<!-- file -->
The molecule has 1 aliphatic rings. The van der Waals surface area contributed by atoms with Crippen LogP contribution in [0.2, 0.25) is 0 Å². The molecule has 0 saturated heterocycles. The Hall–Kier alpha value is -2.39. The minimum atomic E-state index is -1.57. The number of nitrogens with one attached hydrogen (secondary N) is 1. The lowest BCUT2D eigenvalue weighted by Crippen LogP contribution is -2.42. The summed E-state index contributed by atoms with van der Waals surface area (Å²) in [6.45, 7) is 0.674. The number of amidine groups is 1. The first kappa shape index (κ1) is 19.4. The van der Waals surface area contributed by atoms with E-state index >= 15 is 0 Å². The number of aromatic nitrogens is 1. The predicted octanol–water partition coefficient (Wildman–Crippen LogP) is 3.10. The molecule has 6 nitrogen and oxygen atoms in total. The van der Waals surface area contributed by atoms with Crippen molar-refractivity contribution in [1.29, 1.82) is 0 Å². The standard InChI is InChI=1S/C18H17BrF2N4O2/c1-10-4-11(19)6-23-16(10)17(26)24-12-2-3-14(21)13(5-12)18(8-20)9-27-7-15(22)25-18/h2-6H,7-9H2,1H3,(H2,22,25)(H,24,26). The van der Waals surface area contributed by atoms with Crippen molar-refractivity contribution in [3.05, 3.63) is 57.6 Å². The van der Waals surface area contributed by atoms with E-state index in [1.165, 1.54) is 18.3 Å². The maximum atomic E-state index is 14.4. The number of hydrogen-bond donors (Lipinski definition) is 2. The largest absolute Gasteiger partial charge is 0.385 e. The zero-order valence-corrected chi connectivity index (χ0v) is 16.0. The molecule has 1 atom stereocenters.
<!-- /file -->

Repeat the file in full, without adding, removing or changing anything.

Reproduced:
The molecule has 1 aliphatic rings. The van der Waals surface area contributed by atoms with Crippen LogP contribution in [0.2, 0.25) is 0 Å². The molecule has 0 saturated heterocycles. The Hall–Kier alpha value is -2.39. The minimum atomic E-state index is -1.57. The number of nitrogens with one attached hydrogen (secondary N) is 1. The lowest BCUT2D eigenvalue weighted by Crippen LogP contribution is -2.42. The summed E-state index contributed by atoms with van der Waals surface area (Å²) in [6.45, 7) is 0.674. The number of amidine groups is 1. The first kappa shape index (κ1) is 19.4. The van der Waals surface area contributed by atoms with E-state index >= 15 is 0 Å². The number of aromatic nitrogens is 1. The predicted octanol–water partition coefficient (Wildman–Crippen LogP) is 3.10. The molecule has 6 nitrogen and oxygen atoms in total. The van der Waals surface area contributed by atoms with Crippen molar-refractivity contribution in [1.29, 1.82) is 0 Å². The standard InChI is InChI=1S/C18H17BrF2N4O2/c1-10-4-11(19)6-23-16(10)17(26)24-12-2-3-14(21)13(5-12)18(8-20)9-27-7-15(22)25-18/h2-6H,7-9H2,1H3,(H2,22,25)(H,24,26). The van der Waals surface area contributed by atoms with Crippen molar-refractivity contribution in [3.05, 3.63) is 57.6 Å². The van der Waals surface area contributed by atoms with E-state index in [1.165, 1.54) is 18.3 Å². The maximum atomic E-state index is 14.4. The number of hydrogen-bond donors (Lipinski definition) is 2. The largest absolute Gasteiger partial charge is 0.385 e. The zero-order valence-corrected chi connectivity index (χ0v) is 16.0. The molecule has 1 atom stereocenters.